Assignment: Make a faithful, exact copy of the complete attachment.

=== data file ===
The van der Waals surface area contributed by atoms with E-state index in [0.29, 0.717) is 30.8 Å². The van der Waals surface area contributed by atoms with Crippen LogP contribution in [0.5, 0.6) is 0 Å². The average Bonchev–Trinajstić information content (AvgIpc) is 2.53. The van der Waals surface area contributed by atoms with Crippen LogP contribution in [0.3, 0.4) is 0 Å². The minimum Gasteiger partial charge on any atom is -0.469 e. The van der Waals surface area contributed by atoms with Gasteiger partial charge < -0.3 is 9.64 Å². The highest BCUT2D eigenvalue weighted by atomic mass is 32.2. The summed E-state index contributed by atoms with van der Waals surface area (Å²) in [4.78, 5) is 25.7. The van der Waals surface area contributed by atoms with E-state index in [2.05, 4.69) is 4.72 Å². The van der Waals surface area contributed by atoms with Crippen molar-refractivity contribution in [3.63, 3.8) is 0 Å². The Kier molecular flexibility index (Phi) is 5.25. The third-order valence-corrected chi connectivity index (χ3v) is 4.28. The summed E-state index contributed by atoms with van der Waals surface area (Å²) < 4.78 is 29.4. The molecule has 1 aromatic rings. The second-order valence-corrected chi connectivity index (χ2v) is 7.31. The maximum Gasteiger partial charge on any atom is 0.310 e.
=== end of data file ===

The van der Waals surface area contributed by atoms with E-state index in [0.29, 0.717) is 30.8 Å². The van der Waals surface area contributed by atoms with Crippen LogP contribution in [0.5, 0.6) is 0 Å². The average Bonchev–Trinajstić information content (AvgIpc) is 2.53. The van der Waals surface area contributed by atoms with Crippen LogP contribution in [0.3, 0.4) is 0 Å². The minimum Gasteiger partial charge on any atom is -0.469 e. The van der Waals surface area contributed by atoms with Gasteiger partial charge < -0.3 is 9.64 Å². The highest BCUT2D eigenvalue weighted by atomic mass is 32.2. The summed E-state index contributed by atoms with van der Waals surface area (Å²) in [4.78, 5) is 25.7. The van der Waals surface area contributed by atoms with E-state index in [2.05, 4.69) is 4.72 Å². The van der Waals surface area contributed by atoms with Crippen molar-refractivity contribution in [3.63, 3.8) is 0 Å². The Kier molecular flexibility index (Phi) is 5.25. The third-order valence-corrected chi connectivity index (χ3v) is 4.28. The summed E-state index contributed by atoms with van der Waals surface area (Å²) < 4.78 is 29.4. The molecule has 1 aromatic rings. The second-order valence-corrected chi connectivity index (χ2v) is 7.31. The maximum Gasteiger partial charge on any atom is 0.310 e.